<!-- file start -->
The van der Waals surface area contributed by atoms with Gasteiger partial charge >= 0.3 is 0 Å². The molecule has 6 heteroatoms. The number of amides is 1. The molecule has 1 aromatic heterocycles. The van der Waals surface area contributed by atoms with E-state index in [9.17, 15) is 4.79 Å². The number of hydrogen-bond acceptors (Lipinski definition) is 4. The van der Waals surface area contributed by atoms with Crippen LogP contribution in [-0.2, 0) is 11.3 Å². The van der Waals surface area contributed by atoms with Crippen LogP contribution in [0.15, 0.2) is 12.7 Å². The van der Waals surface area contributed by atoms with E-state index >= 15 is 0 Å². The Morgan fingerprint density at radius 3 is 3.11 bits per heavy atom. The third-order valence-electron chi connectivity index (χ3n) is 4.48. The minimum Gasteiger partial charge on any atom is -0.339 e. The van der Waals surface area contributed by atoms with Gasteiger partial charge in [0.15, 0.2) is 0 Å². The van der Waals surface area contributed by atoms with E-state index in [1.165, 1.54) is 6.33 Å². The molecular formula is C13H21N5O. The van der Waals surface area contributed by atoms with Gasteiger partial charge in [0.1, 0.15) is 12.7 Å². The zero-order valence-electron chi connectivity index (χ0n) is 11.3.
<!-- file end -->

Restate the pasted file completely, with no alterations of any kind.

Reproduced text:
The van der Waals surface area contributed by atoms with Gasteiger partial charge >= 0.3 is 0 Å². The molecule has 6 heteroatoms. The number of amides is 1. The molecule has 1 aromatic heterocycles. The van der Waals surface area contributed by atoms with E-state index in [9.17, 15) is 4.79 Å². The number of hydrogen-bond acceptors (Lipinski definition) is 4. The van der Waals surface area contributed by atoms with Crippen LogP contribution in [-0.2, 0) is 11.3 Å². The van der Waals surface area contributed by atoms with Crippen LogP contribution in [0.15, 0.2) is 12.7 Å². The van der Waals surface area contributed by atoms with E-state index >= 15 is 0 Å². The Morgan fingerprint density at radius 3 is 3.11 bits per heavy atom. The third-order valence-electron chi connectivity index (χ3n) is 4.48. The minimum Gasteiger partial charge on any atom is -0.339 e. The van der Waals surface area contributed by atoms with Gasteiger partial charge in [0.15, 0.2) is 0 Å². The van der Waals surface area contributed by atoms with E-state index in [1.165, 1.54) is 6.33 Å². The molecular formula is C13H21N5O. The van der Waals surface area contributed by atoms with Gasteiger partial charge in [0.1, 0.15) is 12.7 Å². The zero-order valence-electron chi connectivity index (χ0n) is 11.3.